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The tiny Mars moon Phobos might be the byproduct of a massive collision

Updated Sep 26th, 2018 9:17AM EDT

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Mars is a pretty important place these days, what with space agencies around the world doing their best to get there and SpaceX suggesting it’ll have a Mars colony built within a decade, but there are some pretty interesting objects floating around Mars, too. Phobos, a tiny moon with a potato-like shape, has puzzled researchers for decades, and now some of those answers might be coming to the surface.

Determining how natural satellites end up in orbit around any planet is a difficult task for astronomers. The task is even harder in the case of Phobos, which is small and almost asteroid-like in appearance, but a new study suggests that the rock might actually be a chunk of Mars itself.

The reason the origin story of Phobos is so hard to trace is because of its appearance. It’s much darker than the surface of Mars, and the stark difference in color — Phobos being much darker — led many astronomers to assume that it was merely an object which had been captured by the gravity of the larger planet.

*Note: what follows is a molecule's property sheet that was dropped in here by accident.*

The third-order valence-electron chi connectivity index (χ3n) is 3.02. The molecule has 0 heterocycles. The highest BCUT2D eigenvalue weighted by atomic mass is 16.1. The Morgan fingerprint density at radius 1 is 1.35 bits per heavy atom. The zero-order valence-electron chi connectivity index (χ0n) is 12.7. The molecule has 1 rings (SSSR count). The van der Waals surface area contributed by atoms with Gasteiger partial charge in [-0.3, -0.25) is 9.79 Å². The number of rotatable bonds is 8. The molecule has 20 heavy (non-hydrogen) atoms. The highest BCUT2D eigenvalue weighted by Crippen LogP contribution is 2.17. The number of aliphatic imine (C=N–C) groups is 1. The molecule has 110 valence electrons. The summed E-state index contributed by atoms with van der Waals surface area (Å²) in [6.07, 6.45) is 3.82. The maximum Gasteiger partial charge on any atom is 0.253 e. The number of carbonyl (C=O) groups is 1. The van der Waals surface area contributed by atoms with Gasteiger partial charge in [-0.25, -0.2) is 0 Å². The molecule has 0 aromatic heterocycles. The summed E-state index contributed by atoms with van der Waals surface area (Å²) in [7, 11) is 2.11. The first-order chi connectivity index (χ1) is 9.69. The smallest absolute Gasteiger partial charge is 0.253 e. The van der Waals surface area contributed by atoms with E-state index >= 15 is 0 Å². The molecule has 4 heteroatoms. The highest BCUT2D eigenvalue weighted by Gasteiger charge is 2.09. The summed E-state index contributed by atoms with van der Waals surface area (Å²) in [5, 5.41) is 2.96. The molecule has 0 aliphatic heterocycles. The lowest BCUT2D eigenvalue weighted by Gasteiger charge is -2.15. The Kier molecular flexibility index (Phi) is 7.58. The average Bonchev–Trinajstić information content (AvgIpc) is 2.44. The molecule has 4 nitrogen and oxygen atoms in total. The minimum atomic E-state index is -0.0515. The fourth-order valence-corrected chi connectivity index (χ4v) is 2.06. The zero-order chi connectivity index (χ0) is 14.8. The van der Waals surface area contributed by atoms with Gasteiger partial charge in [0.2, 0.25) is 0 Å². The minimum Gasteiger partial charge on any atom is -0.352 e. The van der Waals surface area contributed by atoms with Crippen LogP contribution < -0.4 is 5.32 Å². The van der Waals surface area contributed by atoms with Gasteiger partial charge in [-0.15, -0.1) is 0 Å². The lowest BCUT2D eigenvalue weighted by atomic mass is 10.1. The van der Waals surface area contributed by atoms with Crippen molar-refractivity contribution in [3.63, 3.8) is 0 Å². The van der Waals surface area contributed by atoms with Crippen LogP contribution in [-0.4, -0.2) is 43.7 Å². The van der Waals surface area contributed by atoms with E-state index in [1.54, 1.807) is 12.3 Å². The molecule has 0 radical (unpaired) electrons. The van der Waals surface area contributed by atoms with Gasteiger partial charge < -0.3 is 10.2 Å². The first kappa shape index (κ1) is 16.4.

This new round of research focused on mid-infrared images captured by the Mars Global Explorer. When comparing the readings to similar heat scans taken of a meteorite thought to be a chunk of a D-class asteroid (which some suspect Phobos to be), the researchers found them to be far from similar.

“We found, at these wavelength ranges, the Tagish Lake meteorite doesn’t look anything like Phobos, in fact what matches Phobos most closely, or at least one of the features in the spectrum, is ground-up basalt, which is a common volcanic rock, and it’s what most of the Martian crust is made out of,” Tim Glotch, a scientist at Stony Brook University and lead author of the study, explains. “That leads us to believe that perhaps Phobos might be a remnant of an impact that occurred early on in Martian history.”

If Phobos is indeed made of the same material as Mars’ surface it would be a big push towards the conclusion that the moon is the result of some sort of impact in the planet’s very early years. Ultimately, a sample from Phobos will need to be analyzed on Earth in order to make any kind of definitive judgement. The Martian Moons Exploration mission from Japan’s JAXA space agency plans on doing just that, but it won’t launch until 2024.